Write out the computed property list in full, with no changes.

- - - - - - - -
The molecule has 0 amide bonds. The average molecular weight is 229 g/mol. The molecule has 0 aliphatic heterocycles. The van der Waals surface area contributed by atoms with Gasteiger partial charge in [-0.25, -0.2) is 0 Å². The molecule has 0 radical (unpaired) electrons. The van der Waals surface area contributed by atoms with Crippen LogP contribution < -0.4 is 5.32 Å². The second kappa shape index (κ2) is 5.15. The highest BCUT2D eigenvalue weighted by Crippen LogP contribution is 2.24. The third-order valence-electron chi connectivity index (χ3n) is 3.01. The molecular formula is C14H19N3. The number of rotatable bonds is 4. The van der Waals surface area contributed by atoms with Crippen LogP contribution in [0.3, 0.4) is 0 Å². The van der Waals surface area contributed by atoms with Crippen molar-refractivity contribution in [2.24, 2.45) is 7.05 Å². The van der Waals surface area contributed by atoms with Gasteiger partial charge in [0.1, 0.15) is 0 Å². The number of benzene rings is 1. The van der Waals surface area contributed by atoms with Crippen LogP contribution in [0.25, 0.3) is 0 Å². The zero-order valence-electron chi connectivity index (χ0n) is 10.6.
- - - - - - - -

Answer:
The molecule has 0 amide bonds. The average molecular weight is 229 g/mol. The molecule has 0 aliphatic heterocycles. The van der Waals surface area contributed by atoms with Gasteiger partial charge in [-0.25, -0.2) is 0 Å². The molecule has 0 radical (unpaired) electrons. The van der Waals surface area contributed by atoms with Crippen LogP contribution < -0.4 is 5.32 Å². The second kappa shape index (κ2) is 5.15. The highest BCUT2D eigenvalue weighted by Crippen LogP contribution is 2.24. The third-order valence-electron chi connectivity index (χ3n) is 3.01. The molecular formula is C14H19N3. The number of rotatable bonds is 4. The van der Waals surface area contributed by atoms with Crippen LogP contribution in [0.3, 0.4) is 0 Å². The van der Waals surface area contributed by atoms with Crippen molar-refractivity contribution in [2.24, 2.45) is 7.05 Å². The van der Waals surface area contributed by atoms with Gasteiger partial charge in [0.1, 0.15) is 0 Å². The number of benzene rings is 1. The van der Waals surface area contributed by atoms with Crippen LogP contribution in [0.25, 0.3) is 0 Å². The zero-order valence-electron chi connectivity index (χ0n) is 10.6.